They say, “Integrity is doing the right thing when no one is looking,” which I think is spot on but incomplete. The Oxford dictionary has two definitions of integrity:
1. The quality of being honest and having strong moral principles; moral uprightness.
2. The state of being whole and undivided.
We’re all familiar with the first definition of being morally upright. It’s when we’re able to show up as a good parent, neighbor, leader, employee—a good human being overall. It seems easy to understand, but living life with integrity takes daily practice, commitment, authenticity and diligence.
If we ask a thousand people whether they want to live a life of integrity or not, chances are a thousand of them would say yes. Because really, who wouldn’t want that? It’s like asking people if they want to be healthy or not. We all try, but it’s just that sometimes our integrity slips. And some people, for whatever reason, seem to lack integrity altogether. Why? My suspicion is that it has much to do with the second meaning—or lack thereof.
The State Of Being Whole And Undivided
The second definition of integrity may seem abstract, almost poetic, but what it means is quite simple: We’re whole and undivided when what we think, what we feel and what we do are in alignment. The moment one of these sticks out and opposes the other two, we’re “divided” within ourselves and no longer in full integrity.
Let’s say you’re very kind to your employees (what you do), but you’re often frustrated with them (what you feel) because they’re incompetent (what you think). Externally, you are kind and good to your employees. On the surface, anyone can say you’re a good boss. Internally, it’s a different story because you really don’t think they’re good enough. You find yourself frustrated with them and yet say or do nothing to change the circumstances. Sometimes, you may even find yourself venting about them to your family or friends just to blow off some steam or laugh it off. How you act with your employees is not in alignment with what you truly feel and think, so you’re actually at odds with them and with yourself.
How To Bridge The Divide
First and foremost, kudos to you for being kind despite your frustrations. Acting out of frustration is reactionary and can be harmful. Choosing to be kind is powerful. Don’t change that part. But if you want to live a life with full integrity, how you act and what you do have to be in alignment with how you feel and think to achieve the state of being whole and undivided.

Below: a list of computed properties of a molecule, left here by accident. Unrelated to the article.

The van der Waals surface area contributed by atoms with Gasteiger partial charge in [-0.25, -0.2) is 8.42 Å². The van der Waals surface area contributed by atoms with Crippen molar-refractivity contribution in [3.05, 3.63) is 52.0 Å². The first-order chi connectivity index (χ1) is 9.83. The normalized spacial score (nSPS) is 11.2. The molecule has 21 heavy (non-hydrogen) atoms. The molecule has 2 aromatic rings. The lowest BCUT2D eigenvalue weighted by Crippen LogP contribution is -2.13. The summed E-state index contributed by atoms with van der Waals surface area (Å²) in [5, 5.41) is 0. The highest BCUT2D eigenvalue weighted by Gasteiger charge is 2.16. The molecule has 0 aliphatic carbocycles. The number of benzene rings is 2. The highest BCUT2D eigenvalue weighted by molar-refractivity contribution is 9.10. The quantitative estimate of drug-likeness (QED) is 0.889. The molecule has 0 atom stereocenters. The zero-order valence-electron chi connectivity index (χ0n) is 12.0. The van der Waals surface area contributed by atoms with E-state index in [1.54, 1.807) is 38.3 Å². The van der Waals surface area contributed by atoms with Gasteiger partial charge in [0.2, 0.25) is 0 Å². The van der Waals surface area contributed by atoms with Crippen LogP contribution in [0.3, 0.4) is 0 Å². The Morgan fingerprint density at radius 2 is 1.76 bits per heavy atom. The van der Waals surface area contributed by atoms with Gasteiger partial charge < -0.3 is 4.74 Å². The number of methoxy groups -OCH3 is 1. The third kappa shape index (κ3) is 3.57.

There is a Buddhist saying, “Three things cannot be long hidden: the sun, the moon, and the truth.” The example above will ultimately be hard to maintain because what you’re feeling inside will eventually show. So instead of maintaining, let’s make a shift.
Here’s how you can align what you feel, what you think and what you do:
1. Acknowledge how you think and feel.
Again, if you’re doing the right thing externally but you’re conflicted internally, you are divided and not whole. You can call it something else but it is not integrity. It can’t be.
It’s that pang in your gut when you acquiesce to a colleague so that you don’t upset the company culture or by working yourself to the ground when you know it is not healthy for you or for your loved ones. When you feel the pang or negative feelings, don’t dismiss them. Instead, acknowledge them. They are clues to how you can live your life in full integrity, undivided.
Say you are feeling guilty because of X, or you are feeling angry because of X. Ask yourself: What can I do to feel less guilty? What can I do to feel less angry? Acknowledgment allows for definition, and once something is defined, it can no longer hide in obscurity. You can choose to ignore it, but then you know and are aware that you are acting against your integrity.
2. Express and negotiate.
Once you’ve acknowledged a truth about yourself, not expressing it to those who need to hear it is considered withholding, and if you are withholding your truth, you are not living with integrity. Simply put, if something is off, do something about it.
Living a life in full integrity requires expression. You’re expressing something because you want what is best for yourself and for others. And that expression often takes courage and trust.
Once you’ve expressed your truth, allow space for others to express theirs. Their truth may be hard to hear, but you will have it, and you can choose what to do with it. The healthiest relationships of any kind are those that have a balance of give and take, negotiating and creating new agreements.
3. Make necessary adjustments.
Think of ways to further bridge the divide. In the example above, instead of pretending to be OK, make it a point to be OK. How do you do that? You do so by directly addressing your frustration. Namely, your employees’ performance. It’s simple enough to say, “They’re incompetent,” and leave it at that, but to truly shift the situation and outcome, you have to alter your relationship with them.
When you understand the issues that have been holding your employees back, you can then concentrate on the issues and not your employees. You can try to set up training workshops, automate certain processes, find ways to mediate or mitigate conflicts between your employees, etc. This allows your employees to do their best and improve.
Now being kind to your employees (what you do) is aligned with appreciation (what you feel) because you know they are doing their very best (what you think). You have become the full definition of integrity.